16 Minimax RegretBased on opportunity loss or regret, the difference between the optimal profit and actual payoff for a decisionCreate an opportunity loss table by determining the opportunity loss for not choosing the best alternativeOpportunity loss is calculated by subtracting each payoff in the column from the best payoff in the columnFind the maximum opportunity loss for each alternative and pick the alternative with the minimum number

17 Minimax Regret Opportunity Loss Tables STATE OF NATURE
FAVORABLE MARKET ($)UNFAVORABLE MARKET ($)200,000 – 200,0000 – (–180,000)200,000 – 100,0000 – (–20,000)200,000 – 00 – 0Opportunity Loss TablesTable 3.6STATE OF NATUREALTERNATIVEFAVORABLE MARKET ($)UNFAVORABLE MARKET ($)Construct a large plant180,000Construct a small plant100,00020,000Do nothing200,000Table 3.7

18 UNFAVORABLE MARKET ($)
Minimax RegretSTATE OF NATUREALTERNATIVEFAVORABLE MARKET ($)UNFAVORABLE MARKET ($)MAXIMUM IN A ROW ($)Construct a large plant180,000Construct a small plant100,00020,000Do nothing200,000MinimaxTable 3.8

19 Decision Making Under Risk
Decision making when there are several possible states of nature and we know the probabilities associated with each possible stateMost popular method is to choose the alternative with the highest expected monetary value (EMV)EMV(alternative i) = (payoff of 1st state of nature) x (prob. of 1st state of nature)+ (payoff of 2nd state of nature) x (prob. of 2nd state of nature)+ …+ (payoff of last state of nature) x (prob. of last state of nature)

20 EMV for Thompson Lumber
Each market has a probability of 0.50Which alternative would give the highest EMV?The calculations areEMV (large plant) = (0.50)($200,000) + (0.50)(–$180,000)= $10,000EMV (small plant) = (0.50)($100,000) + (0.50)(–$20,000)= $40,000EMV (do nothing) = (0.50)($0) + (0.50)($0)= $0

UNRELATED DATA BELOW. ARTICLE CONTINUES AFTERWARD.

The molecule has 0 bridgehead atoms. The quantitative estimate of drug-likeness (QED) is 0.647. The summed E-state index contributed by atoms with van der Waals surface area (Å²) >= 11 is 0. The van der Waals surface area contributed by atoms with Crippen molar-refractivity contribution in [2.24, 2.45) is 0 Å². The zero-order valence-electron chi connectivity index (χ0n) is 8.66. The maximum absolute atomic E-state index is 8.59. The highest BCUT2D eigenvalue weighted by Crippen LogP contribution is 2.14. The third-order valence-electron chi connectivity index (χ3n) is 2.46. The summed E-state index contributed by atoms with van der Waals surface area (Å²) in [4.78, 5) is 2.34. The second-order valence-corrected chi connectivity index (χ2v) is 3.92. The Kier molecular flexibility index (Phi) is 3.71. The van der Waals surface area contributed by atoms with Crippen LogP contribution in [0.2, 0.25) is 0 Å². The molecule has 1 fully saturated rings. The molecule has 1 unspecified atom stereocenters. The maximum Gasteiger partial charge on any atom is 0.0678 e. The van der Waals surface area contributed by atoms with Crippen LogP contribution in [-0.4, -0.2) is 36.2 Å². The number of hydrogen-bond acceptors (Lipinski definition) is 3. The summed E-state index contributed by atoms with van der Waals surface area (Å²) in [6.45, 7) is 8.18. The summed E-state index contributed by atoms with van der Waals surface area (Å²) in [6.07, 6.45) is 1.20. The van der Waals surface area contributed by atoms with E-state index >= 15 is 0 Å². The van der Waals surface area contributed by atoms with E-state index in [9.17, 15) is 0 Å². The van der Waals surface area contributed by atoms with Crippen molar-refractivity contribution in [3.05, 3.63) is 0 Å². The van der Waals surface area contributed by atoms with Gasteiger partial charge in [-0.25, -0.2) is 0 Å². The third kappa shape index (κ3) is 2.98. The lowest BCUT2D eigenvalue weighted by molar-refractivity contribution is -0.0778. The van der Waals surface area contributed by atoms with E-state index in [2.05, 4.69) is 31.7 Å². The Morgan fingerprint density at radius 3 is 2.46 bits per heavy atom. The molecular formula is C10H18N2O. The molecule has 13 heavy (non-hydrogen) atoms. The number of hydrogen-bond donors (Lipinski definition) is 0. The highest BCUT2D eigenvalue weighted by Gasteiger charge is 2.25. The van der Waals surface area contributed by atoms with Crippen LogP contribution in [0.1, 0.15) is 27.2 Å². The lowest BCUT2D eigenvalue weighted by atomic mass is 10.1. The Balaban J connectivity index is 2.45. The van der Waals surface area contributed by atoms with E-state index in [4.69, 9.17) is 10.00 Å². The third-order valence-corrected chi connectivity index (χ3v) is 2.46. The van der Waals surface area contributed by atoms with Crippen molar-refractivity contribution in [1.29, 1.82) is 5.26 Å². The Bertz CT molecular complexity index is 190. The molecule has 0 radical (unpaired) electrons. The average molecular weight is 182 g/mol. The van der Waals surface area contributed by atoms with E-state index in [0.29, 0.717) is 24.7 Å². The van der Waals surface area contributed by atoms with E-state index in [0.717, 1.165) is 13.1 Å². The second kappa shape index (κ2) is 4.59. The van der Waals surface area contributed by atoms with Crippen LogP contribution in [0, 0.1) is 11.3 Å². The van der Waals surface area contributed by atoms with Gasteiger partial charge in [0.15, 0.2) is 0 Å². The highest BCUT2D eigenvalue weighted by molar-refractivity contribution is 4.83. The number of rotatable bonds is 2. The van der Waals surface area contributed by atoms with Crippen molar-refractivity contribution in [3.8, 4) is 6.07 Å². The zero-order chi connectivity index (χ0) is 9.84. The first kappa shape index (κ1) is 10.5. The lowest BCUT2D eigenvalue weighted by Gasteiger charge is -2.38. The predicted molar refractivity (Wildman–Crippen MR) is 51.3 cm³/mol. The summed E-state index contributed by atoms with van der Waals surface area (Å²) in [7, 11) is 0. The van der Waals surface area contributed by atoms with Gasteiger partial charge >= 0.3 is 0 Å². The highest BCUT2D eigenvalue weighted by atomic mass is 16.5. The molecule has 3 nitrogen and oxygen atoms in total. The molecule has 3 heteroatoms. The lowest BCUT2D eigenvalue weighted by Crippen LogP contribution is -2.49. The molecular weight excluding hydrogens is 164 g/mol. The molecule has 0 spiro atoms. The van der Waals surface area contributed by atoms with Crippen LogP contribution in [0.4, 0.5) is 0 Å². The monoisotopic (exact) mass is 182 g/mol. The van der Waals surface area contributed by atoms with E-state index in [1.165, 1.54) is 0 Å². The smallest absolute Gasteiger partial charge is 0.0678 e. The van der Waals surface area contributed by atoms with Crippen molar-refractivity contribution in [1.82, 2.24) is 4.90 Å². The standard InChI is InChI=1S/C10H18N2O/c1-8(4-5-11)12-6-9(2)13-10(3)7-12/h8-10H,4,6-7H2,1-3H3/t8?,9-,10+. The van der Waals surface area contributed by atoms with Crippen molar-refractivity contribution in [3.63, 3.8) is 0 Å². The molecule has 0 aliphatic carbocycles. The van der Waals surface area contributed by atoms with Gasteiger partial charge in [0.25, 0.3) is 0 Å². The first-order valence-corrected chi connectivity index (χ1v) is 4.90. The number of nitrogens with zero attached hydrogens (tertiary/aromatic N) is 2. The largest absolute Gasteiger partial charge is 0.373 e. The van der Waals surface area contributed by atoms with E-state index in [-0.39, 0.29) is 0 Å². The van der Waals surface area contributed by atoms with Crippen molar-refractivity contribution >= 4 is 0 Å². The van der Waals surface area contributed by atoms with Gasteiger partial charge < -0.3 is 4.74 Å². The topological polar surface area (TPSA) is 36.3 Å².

21 EMV for Thompson Lumber
STATE OF NATUREALTERNATIVEFAVORABLE MARKET ($)UNFAVORABLE MARKET ($)EMV ($)Construct a large plant200,000–180,00010,000Construct a small plant100,000–20,00040,000Do nothingProbabilities0.50Largest EMVTable 3.9

22 Expected Value of Perfect Information (EVPI)
EVwPI (Expected Value with Perfect Information) is the long run average return if we have perfect information before a decision is madeEVwPI = (best payoff for 1st SoN)x P1st SoN+ (best payoff for 2nd SoN)x P2nd SoN+ … + (best payoff for nth SoN)x Pnth SoNEVPI (Expected Value of Perfect Information) places an upper bound on what you should pay for additional informationEVPI = EVwPI – Maximum EMV

23 Expected Value of Perfect Information (EVPI)
Scientific Marketing, Inc. offers analysis that will provide certainty about market conditions (favorable)Additional information will cost $65,000Is it worth purchasing the information?

24 Expected Value of Perfect Information (EVPI)
ALTERNATIVESSTATE OF NATUREEMV($)FAVORABLEMARKET ($)UNFAVORABLE MARKET ($)Construct a large plant200,000-180,00010,000Construct a small plant100,000-20,00040,000Largest EMVDo nothingProbabilities0.5Best alternative for favorable state of nature is build a large plant with a payoff of $200,000Best alternative for unfavorable state of nature is to do nothing with a payoff of $0EVwPI = ($200,000)(0.50) + ($0)(0.50) = $100,000The maximum EMV without additional information is $40,000EVPI = EVwPI – Maximum EMV= $100,000 - $40,000 = $60,000

25 Expected Value of Perfect Information (EVPI)
Best alternative for favorable state of nature is build a large plant with a payoff of $200,000Best alternative for unfavorable state of nature is to do nothing with a payoff of $0EVwPI = ($200,000)(0.50) + ($0)(0.50) = $100,000The maximum EMV without additional information is $40,000EVPI = EVwPI – Maximum EMV= $100,000 - $40,000= $60,000So the maximum Thompson should pay for the additional information is $60,000

26 Expected Opportunity Loss
Expected opportunity loss (EOL) is the cost of not picking the best solutionFirst construct an opportunity loss tableFor each alternative, multiply the opportunity loss by the probability of that loss for each possible outcome and add these togetherMinimum EOL will always result in the same decision as maximum EMVMinimum EOL will always equal EVPI

27 Opportunity Loss Table
STATE OF NATUREALTERNATIVEFAVORABLE MARKET ($)UNFAVORABLE MARKET ($)Construct a large plant200,000–180,000Construct a small plant100,000–20,000Do nothingBestBestSTATE OF NATUREALTERNATIVEFAVORABLE MARKET ($)UNFAVORABLE MARKET ($)Construct a large plantMax ,000 = 0Max – (-180,000) = 180,000Construct a small plantMax ,000 = 100,000Max – (-20,000) = 20,000Do nothingMax - 0 = 200,000Max – 0 = 0Opportunity loss table

28 Expected Opportunity Loss